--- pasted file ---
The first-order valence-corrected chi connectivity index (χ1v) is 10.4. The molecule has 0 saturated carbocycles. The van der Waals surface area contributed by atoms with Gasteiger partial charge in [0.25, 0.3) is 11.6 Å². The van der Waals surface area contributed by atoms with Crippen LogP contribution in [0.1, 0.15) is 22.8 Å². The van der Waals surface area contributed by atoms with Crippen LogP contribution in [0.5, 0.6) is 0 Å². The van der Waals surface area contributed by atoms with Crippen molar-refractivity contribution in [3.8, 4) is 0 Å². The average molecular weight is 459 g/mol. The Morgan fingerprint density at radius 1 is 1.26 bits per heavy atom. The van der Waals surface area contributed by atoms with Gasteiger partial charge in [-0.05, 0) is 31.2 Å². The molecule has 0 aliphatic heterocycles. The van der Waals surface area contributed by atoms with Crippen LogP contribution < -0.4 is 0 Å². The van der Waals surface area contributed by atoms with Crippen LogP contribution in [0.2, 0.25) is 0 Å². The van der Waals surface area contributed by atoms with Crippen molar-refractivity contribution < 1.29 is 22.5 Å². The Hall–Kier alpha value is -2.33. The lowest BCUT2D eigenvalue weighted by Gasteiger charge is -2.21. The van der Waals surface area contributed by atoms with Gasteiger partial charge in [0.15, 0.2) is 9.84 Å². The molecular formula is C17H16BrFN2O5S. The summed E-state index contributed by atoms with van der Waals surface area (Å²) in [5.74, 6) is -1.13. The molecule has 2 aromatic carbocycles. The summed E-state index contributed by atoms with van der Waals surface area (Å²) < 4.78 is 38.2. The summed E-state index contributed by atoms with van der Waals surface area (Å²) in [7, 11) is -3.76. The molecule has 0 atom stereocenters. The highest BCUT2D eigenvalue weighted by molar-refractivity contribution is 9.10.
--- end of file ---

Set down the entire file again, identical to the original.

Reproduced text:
The first-order valence-corrected chi connectivity index (χ1v) is 10.4. The molecule has 0 saturated carbocycles. The van der Waals surface area contributed by atoms with Gasteiger partial charge in [0.25, 0.3) is 11.6 Å². The van der Waals surface area contributed by atoms with Crippen LogP contribution in [0.1, 0.15) is 22.8 Å². The van der Waals surface area contributed by atoms with Crippen LogP contribution in [0.5, 0.6) is 0 Å². The van der Waals surface area contributed by atoms with Crippen molar-refractivity contribution in [3.8, 4) is 0 Å². The average molecular weight is 459 g/mol. The Morgan fingerprint density at radius 1 is 1.26 bits per heavy atom. The van der Waals surface area contributed by atoms with Gasteiger partial charge in [-0.05, 0) is 31.2 Å². The molecule has 0 aliphatic heterocycles. The van der Waals surface area contributed by atoms with Crippen LogP contribution < -0.4 is 0 Å². The van der Waals surface area contributed by atoms with Crippen LogP contribution in [0.2, 0.25) is 0 Å². The van der Waals surface area contributed by atoms with Crippen molar-refractivity contribution < 1.29 is 22.5 Å². The Hall–Kier alpha value is -2.33. The lowest BCUT2D eigenvalue weighted by Gasteiger charge is -2.21. The van der Waals surface area contributed by atoms with Gasteiger partial charge in [0.15, 0.2) is 9.84 Å². The molecular formula is C17H16BrFN2O5S. The summed E-state index contributed by atoms with van der Waals surface area (Å²) in [5.74, 6) is -1.13. The molecule has 2 aromatic carbocycles. The summed E-state index contributed by atoms with van der Waals surface area (Å²) < 4.78 is 38.2. The summed E-state index contributed by atoms with van der Waals surface area (Å²) in [7, 11) is -3.76. The molecule has 0 atom stereocenters. The highest BCUT2D eigenvalue weighted by molar-refractivity contribution is 9.10.